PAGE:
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Showing posts from December, 2022

Writing a Successful Query Letter

I've written lots of queries with about a 99 percent rejection rate. My few successes have been with independent publishers who have open submissions year-round or have a small window when they accept submissions. is an excellent website for information on when these windows open. Agents also operate this way, so your response time will be short if you know someone in the business, a teacher, or a fellow writer of novels or screenplays in the same genre as yours who can give you advice or names of people they know or have met. Several free and pay-to-play websites have gathered agents' request and their availability to new clients. Discovering the next great writer is essential to their continued success, so don't waste their time if they specialize in two or three genres and your work doesn't fit into any of those. Manuscript Wish List and Querytracker are great resources. Screenplay writers have similar websites available. Some are subscription serv

Talent Can't Be Taught

 You either have or you don't. When I was teaching, I used Aristotle's Poetics as a textbook. Here's why. Aristotle, a Greek philosopher and polymath wrote about many topics, including writing. In his work "Rhetoric," he provides some advice on how to write effectively. Here are some key points from his advice: 1.      Start with a clear purpose: Before you begin writing, it's crucial to have a clear idea of what you want to accomplish with your writing. This will help guide your writing and keep you focused on your goals. 2.      Use an appropriate structure: According to Aristotle, the structure of your writing should be based on the purpose of your writing. He suggests using a three-part structure for persuasive writing, with an introduction, a body, and a conclusion. 3.      Use clear and concise language: Aristotle advises writers to use clear, concise language that is easy to understand. This will help your readers follow your argument and stay

A Novel and a Screenplay Are Very Different Mediums

 There are several key differences between writing a novel and writing a screenplay: Format: A novel is a long work of fiction that is typically written in prose and can be any length, whereas a screenplay is a written work that outlines the dialogue, action, and characters of a movie or television show. Scripts have a specific format that includes elements such as scene headings, character names, and dialogue. Narration: A novel allows for a wide range of narrative techniques, such as first-person or third-person point of view, and can include inner thoughts and descriptions of the environment and characters. On the other hand, a screenplay is focused on dialogue and action and does not include inner thoughts or detailed descriptions of the domain. Length: Novels can be any length, but screenplays are typically shorter, with most feature films falling between 90 and 120 pages. Audience: A novel is typically rea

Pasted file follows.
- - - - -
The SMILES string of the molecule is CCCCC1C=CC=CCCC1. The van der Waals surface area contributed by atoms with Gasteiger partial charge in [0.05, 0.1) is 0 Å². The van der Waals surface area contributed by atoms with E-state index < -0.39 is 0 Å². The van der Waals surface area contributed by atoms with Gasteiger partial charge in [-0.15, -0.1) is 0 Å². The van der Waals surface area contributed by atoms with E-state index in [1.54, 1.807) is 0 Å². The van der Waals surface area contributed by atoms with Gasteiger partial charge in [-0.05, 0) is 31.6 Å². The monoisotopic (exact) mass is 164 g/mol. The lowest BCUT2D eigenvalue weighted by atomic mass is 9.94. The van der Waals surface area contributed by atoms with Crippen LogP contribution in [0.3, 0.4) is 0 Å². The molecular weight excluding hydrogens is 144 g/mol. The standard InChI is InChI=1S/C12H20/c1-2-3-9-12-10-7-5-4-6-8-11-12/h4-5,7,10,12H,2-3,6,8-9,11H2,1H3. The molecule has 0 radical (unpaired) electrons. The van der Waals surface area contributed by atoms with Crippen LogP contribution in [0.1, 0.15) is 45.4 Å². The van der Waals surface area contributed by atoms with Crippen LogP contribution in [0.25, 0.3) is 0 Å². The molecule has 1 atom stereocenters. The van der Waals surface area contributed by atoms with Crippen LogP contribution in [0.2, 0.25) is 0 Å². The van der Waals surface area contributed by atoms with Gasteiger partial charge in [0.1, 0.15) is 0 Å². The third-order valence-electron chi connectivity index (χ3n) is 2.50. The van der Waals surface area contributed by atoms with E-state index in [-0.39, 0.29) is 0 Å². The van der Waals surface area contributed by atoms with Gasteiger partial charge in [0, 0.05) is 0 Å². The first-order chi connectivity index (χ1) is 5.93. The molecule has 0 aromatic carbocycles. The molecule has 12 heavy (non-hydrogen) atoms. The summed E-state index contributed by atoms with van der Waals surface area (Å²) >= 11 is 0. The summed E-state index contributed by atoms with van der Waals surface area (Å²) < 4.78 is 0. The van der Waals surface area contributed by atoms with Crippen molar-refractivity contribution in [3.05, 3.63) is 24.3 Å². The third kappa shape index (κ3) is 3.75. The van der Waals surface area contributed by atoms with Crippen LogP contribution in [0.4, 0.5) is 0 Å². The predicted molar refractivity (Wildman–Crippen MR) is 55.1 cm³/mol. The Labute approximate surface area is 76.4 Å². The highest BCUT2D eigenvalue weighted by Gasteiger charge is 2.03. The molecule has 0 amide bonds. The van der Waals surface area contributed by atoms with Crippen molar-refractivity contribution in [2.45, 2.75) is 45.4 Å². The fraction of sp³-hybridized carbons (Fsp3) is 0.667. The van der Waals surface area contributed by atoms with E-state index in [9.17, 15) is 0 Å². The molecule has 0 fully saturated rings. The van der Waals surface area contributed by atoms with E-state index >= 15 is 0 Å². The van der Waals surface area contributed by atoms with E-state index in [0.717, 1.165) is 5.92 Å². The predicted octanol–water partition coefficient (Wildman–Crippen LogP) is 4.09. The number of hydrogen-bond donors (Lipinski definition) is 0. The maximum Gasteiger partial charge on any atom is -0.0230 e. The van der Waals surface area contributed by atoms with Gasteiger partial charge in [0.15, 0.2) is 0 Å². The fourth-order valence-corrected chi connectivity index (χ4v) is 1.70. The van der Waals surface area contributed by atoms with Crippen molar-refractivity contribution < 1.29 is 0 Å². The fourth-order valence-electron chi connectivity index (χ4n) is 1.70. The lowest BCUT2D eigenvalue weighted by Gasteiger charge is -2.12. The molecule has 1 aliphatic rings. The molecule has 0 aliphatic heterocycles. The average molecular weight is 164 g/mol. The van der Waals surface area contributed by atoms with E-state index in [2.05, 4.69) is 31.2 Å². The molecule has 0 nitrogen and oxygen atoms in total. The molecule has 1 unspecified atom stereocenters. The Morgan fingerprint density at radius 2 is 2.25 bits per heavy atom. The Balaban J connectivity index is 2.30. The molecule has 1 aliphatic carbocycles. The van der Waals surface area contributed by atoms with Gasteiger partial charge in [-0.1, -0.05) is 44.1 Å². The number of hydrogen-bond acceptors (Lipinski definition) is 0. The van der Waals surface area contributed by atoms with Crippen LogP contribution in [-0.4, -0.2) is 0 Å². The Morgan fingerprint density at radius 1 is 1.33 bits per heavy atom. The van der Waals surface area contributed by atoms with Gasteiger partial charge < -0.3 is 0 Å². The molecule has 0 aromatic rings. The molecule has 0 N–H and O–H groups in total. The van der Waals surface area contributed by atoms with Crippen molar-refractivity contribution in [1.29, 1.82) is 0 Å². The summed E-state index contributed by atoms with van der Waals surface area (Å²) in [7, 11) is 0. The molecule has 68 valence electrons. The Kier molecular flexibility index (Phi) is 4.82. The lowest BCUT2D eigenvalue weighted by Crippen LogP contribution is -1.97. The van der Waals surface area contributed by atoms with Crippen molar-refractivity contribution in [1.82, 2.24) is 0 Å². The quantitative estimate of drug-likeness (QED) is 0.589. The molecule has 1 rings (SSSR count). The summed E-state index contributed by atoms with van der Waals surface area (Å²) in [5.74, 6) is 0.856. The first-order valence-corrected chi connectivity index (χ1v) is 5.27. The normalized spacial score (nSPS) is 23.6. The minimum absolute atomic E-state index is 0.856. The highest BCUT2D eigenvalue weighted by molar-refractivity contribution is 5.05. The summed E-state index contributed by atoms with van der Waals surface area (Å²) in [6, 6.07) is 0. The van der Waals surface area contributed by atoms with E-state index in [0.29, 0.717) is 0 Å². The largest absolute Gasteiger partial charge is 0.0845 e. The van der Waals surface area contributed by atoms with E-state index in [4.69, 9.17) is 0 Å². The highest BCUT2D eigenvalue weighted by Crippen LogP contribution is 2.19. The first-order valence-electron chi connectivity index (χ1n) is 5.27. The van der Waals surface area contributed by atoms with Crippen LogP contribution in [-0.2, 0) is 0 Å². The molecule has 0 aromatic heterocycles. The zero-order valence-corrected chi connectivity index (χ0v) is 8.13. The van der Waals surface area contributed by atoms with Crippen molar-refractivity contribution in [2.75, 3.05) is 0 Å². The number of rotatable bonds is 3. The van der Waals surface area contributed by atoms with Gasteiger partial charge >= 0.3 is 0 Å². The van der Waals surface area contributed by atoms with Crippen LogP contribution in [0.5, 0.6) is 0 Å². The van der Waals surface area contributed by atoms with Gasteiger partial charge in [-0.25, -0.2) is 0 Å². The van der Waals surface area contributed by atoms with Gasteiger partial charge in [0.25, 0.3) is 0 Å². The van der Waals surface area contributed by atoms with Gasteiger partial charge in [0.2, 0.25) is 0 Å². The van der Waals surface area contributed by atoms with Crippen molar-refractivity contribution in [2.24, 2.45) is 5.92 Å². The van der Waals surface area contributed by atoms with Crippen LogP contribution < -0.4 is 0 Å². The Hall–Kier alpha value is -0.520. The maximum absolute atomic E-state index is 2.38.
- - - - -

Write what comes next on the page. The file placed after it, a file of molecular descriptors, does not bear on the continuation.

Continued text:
Literary Themes

Beginning writers may find themselves wondering what their story is about. I know it sounds crazy, but sometimes something bursts from your imagination, and you’re unsure where it came from. That said, when rewriting this first draft, it can be helpful to determine precisely your story’s theme. Literary themes are the central ideas or messages in a work of literature. These themes can be explicit, meaning they are directly stated in the text, or implicit, meaning they are implied or hinted at by the events and characters in the story. Literary themes are often universal, meaning they can be understood and related to by readers from different cultures and backgrounds. Some common literary themes include love, loss, identity, power, conflict, and coming of age. The theme of a work of literature is often closely tied to its characters, plot, and setting. For example, the theme of a love story may be the power of love to overcome obstacles and bring people together, while the theme of


Wannabe writers need to know there are recognized plots of famous works that could help them find their way to success. Here are just a few.   Love conquers all: In this plot, two people from different backgrounds or circumstances fall in love and overcome any obstacles that stand in their way. The hero's journey: This plot follows the classic hero's journey, in which a hero embarks on a journey, faces challenges and enemies, and ultimately emerges victorious. Coming of age: This plot follows a young character as they navigate the challenges and changes of growing up and finding their place in the world. Overcoming adversity: This plot follows a character as they struggle to overcome a difficult situation or challenge, such as illness, poverty, or discrimination. The quest: This plot follows a character or group of characters as they embark on a journey to find something or achieve a goal. Rags to